View our Video

Got Serious IRS Tax Problems?

Learn about solutions to IRS problems and how to get IRS tax help by subscribing to a FREE eBook!

AMERICAN TAXPAYER RELIEF ACT

On January 1, 2013 Congress passed what is now known as the American Taxpayer Relief Act, which was then signed into law by President Obama. This is the law that prevented us from going over the so-called “fiscal cliff” that would have raised taxes on pretty much everybody. This is a real simple summary of the key provisions:

1. Tax brackets were made permanent and the new top marginal rate was added. In 2001 Congress established tax brackets of 10%, 15%, 25%, 28%, 33%, and 35%. This new tax law made those tax brackets “permanent.” (Of course, you should understand, and probably do, that even permanent laws are only permanent until the next law comes along that changes it). In addition to making those existing brackets permanent, they added a new top marginal rate of 39.6%
2. Gift and estate tax exemption was made permanent. The law says that the $5 million per person gift and estate tax exemption is now permanent. This exemption will also be indexed for inflation in the future.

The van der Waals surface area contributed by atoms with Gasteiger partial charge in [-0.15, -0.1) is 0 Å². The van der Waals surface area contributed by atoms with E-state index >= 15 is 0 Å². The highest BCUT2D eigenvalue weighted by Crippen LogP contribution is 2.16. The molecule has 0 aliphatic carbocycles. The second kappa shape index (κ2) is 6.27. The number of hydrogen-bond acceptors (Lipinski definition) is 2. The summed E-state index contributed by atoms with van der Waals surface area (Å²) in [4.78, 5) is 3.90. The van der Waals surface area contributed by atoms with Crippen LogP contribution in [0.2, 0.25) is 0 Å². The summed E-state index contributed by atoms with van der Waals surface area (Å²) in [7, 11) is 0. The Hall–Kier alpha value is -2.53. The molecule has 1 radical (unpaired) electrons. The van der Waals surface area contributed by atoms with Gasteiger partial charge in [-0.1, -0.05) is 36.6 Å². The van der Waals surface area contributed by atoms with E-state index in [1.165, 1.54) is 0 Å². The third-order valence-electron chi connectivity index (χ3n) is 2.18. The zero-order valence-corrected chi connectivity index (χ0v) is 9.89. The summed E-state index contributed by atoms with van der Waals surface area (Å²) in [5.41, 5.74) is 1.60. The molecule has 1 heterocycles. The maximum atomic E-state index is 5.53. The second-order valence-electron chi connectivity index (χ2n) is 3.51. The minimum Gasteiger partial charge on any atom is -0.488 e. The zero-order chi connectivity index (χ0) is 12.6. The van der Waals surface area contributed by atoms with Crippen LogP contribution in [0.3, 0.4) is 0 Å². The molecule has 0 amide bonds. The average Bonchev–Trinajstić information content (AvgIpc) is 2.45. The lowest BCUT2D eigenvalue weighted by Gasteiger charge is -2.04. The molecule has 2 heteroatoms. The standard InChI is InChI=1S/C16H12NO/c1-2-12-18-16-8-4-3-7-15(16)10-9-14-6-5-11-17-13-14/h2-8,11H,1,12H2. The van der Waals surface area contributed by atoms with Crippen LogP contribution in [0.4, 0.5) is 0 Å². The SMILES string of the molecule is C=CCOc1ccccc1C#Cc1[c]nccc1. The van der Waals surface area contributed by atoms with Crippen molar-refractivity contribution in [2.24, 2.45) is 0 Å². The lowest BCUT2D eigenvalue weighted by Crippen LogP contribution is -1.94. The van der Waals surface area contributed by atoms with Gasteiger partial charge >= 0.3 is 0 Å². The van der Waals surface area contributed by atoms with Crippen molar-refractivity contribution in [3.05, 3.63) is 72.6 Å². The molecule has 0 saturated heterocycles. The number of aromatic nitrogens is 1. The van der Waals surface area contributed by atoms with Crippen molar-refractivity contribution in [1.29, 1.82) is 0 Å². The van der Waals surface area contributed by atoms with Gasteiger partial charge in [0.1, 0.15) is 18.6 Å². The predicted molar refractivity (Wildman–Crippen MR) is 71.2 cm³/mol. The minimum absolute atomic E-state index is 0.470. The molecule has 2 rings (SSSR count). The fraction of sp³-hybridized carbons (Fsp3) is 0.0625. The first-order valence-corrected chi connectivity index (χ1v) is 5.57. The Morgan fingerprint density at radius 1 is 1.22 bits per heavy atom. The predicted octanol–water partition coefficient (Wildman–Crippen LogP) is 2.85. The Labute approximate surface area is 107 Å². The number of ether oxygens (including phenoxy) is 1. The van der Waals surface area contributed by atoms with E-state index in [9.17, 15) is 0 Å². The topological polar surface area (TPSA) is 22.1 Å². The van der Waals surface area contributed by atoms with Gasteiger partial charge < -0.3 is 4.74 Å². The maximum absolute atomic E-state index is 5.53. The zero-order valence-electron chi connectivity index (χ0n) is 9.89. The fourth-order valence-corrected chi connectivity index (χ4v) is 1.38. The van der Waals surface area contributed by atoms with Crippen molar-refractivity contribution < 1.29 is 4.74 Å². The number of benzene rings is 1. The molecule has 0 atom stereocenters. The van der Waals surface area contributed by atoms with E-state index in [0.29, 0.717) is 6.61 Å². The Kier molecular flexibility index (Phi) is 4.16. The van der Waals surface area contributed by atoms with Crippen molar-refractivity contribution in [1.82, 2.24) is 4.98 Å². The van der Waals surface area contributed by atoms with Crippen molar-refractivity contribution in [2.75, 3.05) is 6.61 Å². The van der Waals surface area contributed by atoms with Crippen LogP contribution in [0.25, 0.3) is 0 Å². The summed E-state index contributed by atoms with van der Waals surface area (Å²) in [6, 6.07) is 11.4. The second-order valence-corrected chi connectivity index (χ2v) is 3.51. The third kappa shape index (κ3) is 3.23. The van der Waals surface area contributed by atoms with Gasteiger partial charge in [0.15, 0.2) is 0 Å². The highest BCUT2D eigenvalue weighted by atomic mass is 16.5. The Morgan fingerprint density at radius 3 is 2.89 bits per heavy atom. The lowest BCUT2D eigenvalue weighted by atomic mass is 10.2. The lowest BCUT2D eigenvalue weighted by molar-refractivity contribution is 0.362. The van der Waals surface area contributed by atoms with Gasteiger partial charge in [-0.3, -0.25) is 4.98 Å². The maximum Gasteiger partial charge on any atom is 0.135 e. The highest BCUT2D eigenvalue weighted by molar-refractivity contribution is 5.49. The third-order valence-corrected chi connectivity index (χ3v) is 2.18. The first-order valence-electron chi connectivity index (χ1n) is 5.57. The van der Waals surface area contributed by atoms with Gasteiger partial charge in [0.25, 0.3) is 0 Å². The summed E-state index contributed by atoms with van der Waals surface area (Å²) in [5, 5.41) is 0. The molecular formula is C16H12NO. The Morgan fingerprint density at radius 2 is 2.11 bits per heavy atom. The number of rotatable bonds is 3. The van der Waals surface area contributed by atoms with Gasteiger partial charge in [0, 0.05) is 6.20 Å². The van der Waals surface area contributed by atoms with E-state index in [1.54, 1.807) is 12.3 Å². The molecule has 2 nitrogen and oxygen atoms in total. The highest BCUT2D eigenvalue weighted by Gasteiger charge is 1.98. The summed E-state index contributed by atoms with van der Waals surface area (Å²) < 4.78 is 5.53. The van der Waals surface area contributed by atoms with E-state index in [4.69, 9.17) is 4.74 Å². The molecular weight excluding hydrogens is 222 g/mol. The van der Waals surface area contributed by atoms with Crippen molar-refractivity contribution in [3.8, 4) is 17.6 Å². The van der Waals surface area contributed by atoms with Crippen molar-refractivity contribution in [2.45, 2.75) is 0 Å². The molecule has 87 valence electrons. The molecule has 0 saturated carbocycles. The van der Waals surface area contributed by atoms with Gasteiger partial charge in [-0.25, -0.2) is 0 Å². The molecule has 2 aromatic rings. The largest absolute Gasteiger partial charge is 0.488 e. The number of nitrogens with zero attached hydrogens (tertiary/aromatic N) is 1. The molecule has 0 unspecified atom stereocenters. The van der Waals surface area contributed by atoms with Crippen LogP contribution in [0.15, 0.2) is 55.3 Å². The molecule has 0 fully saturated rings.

3. Capital gains rates increased. The Act raises the capital gains and dividend tax rate to 20% for taxpayers in the top income tax b racket. Folks in the middle will still pay capital gains and dividends at 15% and the taxpayers on the lower end of the economic scale will actually have a 0% rate.
4. There is a new tax for the Affordable Care Act (sometimes referred to as “Obamacare”). There is a new 3.8% investment surtax that is part of the Affordable Care Act. This kicks in in 2013 for individual taxpayers who make more than $200,000 or married couples that make over $250,000. This is added to the capital gains tax rate, which means that the folks at the top brackets will now pay 23.8% on capital gains.
5. There is a phase out of personal exemptions and a limit on itemized deductions. The Tax Act phases out personal exemptions and limits itemized deductions at the threshold of $250,000 or $300,000 for married couples filing jointly.